Did ‘Big Love’s Series Finale Deliver A Fond Farewell? Critics Weigh In

by | March 21, 2011 at 9:25 AM | Big Love, HBO, TV News

Big Love (HBO)

Big Love (HBO)

[SPOILER ALERT: THIS POST CONTAINS SPOILERS ABOUT THE OUTCOME OF "BIG LOVE'S" SERIES FINALE.]

After five seasons of plural marital turmoil, Bill Hendrickson’s wish that his family remained intact was granted in Sunday night’s “Big Love” series finale. Too bad he wasn’t there to witness it. In the final moments of the episode, Bill, awaiting trial on charges of statutory rape, was shot to death by his disgruntled neighbor Carl. In a scene flashing 11 months into the future, we see all three wives – Nicki, Margene, and Barb – still supporting one another as each takes on the roles they always wanted but were unable to achieve with Bill alive. Was this a satisfying conclusion? Here’s what the critics had to say:

The Los Angeles Times’ Mary McNamara had big praise for the End: “It was a perfect finish to an astonishingly ambitious show that often careened through genre, narrative structure and believability like they were false walls on a stage.”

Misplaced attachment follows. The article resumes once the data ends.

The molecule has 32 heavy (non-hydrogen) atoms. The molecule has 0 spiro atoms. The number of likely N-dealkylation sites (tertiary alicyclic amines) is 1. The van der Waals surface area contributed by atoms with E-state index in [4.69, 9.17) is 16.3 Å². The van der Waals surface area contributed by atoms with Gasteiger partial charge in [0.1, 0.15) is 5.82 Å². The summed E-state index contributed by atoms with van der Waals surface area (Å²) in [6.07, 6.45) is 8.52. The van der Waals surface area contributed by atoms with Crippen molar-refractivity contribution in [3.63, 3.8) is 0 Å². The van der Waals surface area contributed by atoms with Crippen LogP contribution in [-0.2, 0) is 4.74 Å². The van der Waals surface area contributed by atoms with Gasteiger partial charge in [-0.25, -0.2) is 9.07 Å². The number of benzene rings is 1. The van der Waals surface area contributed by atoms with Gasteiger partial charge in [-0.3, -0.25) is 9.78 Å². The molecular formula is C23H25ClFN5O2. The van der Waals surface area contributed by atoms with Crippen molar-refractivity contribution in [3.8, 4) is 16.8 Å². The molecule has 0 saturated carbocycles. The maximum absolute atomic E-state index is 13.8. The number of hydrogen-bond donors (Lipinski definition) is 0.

The New York Times’ Ginia Bellafonte argued Bill’s death was necessary, if only to highlight the importance of family: “That he was partially redeemed in the final hour, granting his first wife, Barb, the religious autonomy she craved, seems peripheral to the larger matter of his actual death. In the end the series chose to affirm the idea that families must exist, as much as they can, as democracies.”

Watch The Cast Bid “Big Love” Adieu

HitFix’s Alan Sepinwall was disappointed by Bill’s martyrdom: “In dying, Bill is spared the indignities of a trial, and time in prison, and having to live each day knowing of the public humiliation he had brought upon himself and his family…After two sloppy, ill-conceived final seasons of the show, all I really wanted from the finale was to see Bill finally forced to see the error of his ways. And while giving Barb the priesthood is no small thing for a man who was so aggressively, obnoxiously paternalistic, it also didn’t feel like nearly enough.”

New York Magazine’s Chuck Zlotnick thought the finale lost momentum built over the course of the past season: “The closing moments of the show addressed pretty much every plot thread from the last season, but in a way so pat it took some of the fun out of the finale.” Finale aside, Zlotnick went on to commend the series for its exploration of the meaning of faith: “No TV drama (not even the megachurch theology of ’7th Heaven’) has ever put faith at its center like ‘Big Love.’ The writers never mocked its characters’ beliefs, and avoided the potshots regularly fired at Mormons. Struggles of the spirit were respected, like poor Dale’s agony over his sexuality and Barb’s grief over excommunication. Yes, ‘Big Love’ got silly more than once — several times in the finale alone! But it was never ironic about religion. The show’s greatest achievement was its compassionate, complex portrayal of faith, and the doubt that comes with it.”

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